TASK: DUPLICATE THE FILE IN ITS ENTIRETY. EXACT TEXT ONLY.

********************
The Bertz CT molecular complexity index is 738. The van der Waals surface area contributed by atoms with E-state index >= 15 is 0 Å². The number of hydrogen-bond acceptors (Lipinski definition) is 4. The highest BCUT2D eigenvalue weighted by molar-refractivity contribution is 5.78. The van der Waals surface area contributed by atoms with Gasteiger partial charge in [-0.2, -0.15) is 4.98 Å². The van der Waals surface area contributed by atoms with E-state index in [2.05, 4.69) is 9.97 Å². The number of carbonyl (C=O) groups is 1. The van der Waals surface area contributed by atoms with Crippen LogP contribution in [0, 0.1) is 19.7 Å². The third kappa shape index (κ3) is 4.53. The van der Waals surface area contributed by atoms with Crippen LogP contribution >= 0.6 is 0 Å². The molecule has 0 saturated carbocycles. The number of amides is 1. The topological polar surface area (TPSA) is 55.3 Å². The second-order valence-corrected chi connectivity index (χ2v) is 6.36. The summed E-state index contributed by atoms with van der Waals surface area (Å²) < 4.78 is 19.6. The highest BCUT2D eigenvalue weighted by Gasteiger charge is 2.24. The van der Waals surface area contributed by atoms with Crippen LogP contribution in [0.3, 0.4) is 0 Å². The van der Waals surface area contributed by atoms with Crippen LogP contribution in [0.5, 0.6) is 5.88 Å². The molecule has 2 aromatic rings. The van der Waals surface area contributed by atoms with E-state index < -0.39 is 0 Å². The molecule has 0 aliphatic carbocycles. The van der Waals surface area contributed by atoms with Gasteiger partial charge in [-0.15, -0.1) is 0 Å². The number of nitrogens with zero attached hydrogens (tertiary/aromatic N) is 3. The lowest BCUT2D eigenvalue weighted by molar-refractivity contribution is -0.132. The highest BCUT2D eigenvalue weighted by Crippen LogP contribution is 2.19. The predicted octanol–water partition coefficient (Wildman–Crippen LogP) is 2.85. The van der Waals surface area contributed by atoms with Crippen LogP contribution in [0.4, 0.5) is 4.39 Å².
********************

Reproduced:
The Bertz CT molecular complexity index is 738. The van der Waals surface area contributed by atoms with E-state index >= 15 is 0 Å². The number of hydrogen-bond acceptors (Lipinski definition) is 4. The highest BCUT2D eigenvalue weighted by molar-refractivity contribution is 5.78. The van der Waals surface area contributed by atoms with Gasteiger partial charge in [-0.2, -0.15) is 4.98 Å². The van der Waals surface area contributed by atoms with E-state index in [2.05, 4.69) is 9.97 Å². The number of carbonyl (C=O) groups is 1. The van der Waals surface area contributed by atoms with Crippen LogP contribution in [0, 0.1) is 19.7 Å². The third kappa shape index (κ3) is 4.53. The van der Waals surface area contributed by atoms with Crippen LogP contribution >= 0.6 is 0 Å². The molecule has 0 saturated carbocycles. The number of amides is 1. The topological polar surface area (TPSA) is 55.3 Å². The second-order valence-corrected chi connectivity index (χ2v) is 6.36. The summed E-state index contributed by atoms with van der Waals surface area (Å²) < 4.78 is 19.6. The highest BCUT2D eigenvalue weighted by Gasteiger charge is 2.24. The van der Waals surface area contributed by atoms with Crippen LogP contribution in [0.3, 0.4) is 0 Å². The van der Waals surface area contributed by atoms with Crippen LogP contribution in [0.5, 0.6) is 5.88 Å². The molecule has 2 aromatic rings. The van der Waals surface area contributed by atoms with E-state index < -0.39 is 0 Å². The molecule has 0 aliphatic carbocycles. The van der Waals surface area contributed by atoms with Gasteiger partial charge in [-0.15, -0.1) is 0 Å². The number of nitrogens with zero attached hydrogens (tertiary/aromatic N) is 3. The lowest BCUT2D eigenvalue weighted by molar-refractivity contribution is -0.132. The highest BCUT2D eigenvalue weighted by Crippen LogP contribution is 2.19. The predicted octanol–water partition coefficient (Wildman–Crippen LogP) is 2.85. The van der Waals surface area contributed by atoms with Crippen LogP contribution in [0.4, 0.5) is 4.39 Å².